FOR YEARS THE reputation of Forest Haven, the District's home for the mentally retarded, has been an ironic twist on its name. The situation there was so dire that in June, U.S. District Court Judge John H. Pratt, in settling a suit against the institution, ordered city officials to make some major changes right away. Forest Haven, however, was only the most notable example of the indifference and incompetence that have characterized the city government's response to the needs of mentally retarded people. Fortunately, the City Council recently has approved a bill that should improve substantially city-sponsored services to mentally retarded citizens not only at Forest Haven, but also in other public and private programs.
The bill follows a well-established national trend in favoring small, community-based facilities and programs rather than large institutions for the mentally retarded, and in providing safeguards to protect the constitutional rights of mentally retarded people. It sets specific procedures under which the mentally retarded can voluntarily commit themselves or be committed to, transferred between, or released from residential or non-residential programs. It stipulates that these decisions for each individual must be approved by Superior Court officials. And it creates an independent volunteer group of "advocates," who, at the direction of the court, will assist mentally retarded people and their families.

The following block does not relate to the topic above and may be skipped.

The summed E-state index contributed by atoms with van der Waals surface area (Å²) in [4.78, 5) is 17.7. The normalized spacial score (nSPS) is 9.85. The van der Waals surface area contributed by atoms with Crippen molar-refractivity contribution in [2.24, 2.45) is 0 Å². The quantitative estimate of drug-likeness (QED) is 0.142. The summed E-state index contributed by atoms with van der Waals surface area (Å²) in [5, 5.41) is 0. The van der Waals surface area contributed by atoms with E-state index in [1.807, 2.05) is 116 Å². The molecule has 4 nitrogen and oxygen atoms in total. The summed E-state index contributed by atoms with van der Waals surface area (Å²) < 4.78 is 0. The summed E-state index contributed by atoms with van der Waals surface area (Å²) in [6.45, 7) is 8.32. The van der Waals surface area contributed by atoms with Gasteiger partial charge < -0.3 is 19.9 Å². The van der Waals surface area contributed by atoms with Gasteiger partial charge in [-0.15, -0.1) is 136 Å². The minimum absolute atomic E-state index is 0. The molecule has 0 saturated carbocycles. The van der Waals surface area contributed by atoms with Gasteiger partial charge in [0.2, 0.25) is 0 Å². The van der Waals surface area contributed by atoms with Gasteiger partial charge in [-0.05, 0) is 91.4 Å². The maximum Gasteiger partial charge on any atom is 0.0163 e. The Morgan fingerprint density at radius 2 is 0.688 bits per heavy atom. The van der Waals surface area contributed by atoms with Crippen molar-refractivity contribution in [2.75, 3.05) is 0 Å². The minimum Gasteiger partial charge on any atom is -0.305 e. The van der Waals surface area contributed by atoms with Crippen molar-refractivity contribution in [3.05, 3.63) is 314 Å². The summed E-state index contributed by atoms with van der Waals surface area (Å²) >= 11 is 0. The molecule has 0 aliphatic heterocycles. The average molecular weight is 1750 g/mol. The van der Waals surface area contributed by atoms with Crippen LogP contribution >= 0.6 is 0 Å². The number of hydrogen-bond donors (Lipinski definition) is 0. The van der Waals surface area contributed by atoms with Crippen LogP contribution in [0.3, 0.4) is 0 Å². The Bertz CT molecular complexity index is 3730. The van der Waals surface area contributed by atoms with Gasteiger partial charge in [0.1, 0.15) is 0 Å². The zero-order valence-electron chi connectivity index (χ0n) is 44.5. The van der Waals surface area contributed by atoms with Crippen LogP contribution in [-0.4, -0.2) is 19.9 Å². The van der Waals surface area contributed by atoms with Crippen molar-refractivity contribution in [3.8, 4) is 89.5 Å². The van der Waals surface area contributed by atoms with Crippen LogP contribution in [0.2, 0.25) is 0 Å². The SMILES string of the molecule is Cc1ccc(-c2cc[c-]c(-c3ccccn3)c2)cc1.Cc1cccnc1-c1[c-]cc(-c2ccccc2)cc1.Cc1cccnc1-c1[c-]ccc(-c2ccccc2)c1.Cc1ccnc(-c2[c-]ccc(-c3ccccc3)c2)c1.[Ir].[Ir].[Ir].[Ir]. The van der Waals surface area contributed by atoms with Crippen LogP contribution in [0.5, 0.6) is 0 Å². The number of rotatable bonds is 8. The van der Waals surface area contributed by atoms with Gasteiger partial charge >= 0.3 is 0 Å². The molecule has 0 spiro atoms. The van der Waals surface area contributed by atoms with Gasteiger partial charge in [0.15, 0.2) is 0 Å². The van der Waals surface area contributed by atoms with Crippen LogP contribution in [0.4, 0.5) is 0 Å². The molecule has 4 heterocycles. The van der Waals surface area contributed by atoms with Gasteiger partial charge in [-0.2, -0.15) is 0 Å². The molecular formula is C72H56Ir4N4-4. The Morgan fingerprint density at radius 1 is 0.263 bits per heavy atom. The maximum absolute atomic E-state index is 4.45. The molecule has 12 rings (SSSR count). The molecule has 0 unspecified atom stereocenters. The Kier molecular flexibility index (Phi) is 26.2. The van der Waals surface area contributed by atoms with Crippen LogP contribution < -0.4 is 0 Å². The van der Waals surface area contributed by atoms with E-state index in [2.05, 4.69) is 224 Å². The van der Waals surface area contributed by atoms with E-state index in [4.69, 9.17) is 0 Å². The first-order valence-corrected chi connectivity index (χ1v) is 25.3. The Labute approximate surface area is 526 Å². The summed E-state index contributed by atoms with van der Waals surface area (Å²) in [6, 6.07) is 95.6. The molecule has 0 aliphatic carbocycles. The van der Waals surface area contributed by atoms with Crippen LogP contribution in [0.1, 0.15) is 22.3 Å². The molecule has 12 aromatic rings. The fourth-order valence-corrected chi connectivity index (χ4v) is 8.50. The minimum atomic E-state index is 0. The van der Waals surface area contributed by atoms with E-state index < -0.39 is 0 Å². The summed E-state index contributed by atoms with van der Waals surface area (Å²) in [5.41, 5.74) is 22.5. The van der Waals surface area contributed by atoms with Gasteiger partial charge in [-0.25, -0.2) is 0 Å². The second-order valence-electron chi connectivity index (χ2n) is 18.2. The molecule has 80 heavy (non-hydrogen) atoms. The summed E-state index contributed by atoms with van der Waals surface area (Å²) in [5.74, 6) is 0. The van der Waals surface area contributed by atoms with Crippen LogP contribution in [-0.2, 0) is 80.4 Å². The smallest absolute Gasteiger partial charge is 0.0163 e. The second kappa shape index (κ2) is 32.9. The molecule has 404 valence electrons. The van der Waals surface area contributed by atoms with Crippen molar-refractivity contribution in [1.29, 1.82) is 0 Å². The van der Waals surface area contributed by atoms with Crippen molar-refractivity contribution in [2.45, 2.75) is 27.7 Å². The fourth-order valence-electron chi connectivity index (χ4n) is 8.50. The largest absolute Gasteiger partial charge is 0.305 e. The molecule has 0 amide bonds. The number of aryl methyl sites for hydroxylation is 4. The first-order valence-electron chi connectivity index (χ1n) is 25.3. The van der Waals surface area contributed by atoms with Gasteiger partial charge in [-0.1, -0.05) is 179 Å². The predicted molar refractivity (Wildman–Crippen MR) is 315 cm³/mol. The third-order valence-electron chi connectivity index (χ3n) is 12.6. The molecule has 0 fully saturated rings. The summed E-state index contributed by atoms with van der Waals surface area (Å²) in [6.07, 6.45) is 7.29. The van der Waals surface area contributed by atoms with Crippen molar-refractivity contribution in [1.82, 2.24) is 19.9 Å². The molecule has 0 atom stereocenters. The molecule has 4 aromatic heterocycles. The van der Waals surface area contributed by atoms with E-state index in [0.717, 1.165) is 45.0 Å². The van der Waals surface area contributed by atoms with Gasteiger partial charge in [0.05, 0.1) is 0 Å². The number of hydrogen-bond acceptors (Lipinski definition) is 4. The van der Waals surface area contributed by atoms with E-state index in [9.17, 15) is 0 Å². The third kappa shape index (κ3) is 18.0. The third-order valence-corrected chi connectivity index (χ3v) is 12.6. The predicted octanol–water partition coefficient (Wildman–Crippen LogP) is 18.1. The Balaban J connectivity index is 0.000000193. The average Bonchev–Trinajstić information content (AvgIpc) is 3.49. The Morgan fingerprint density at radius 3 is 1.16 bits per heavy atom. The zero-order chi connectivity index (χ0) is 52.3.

Most important proposed law requires that city officials undertake, for the first time, a full survey of the needs of mentally retarded people in the District, and identify all public and private programs in the city which serve the mentally retarded. The survey, to be completed within a year, is to form the basis for future city programs concerning the mentally retarded.
Just as Judge Pratt's decree was a response to a specific situation, so the proposed city law is a judicious response to the larger task of devising an effective overall program. With any luck it should help the District's mentally retarded citizens reach their potential - and make further judicial decrees against city programs unnecessary.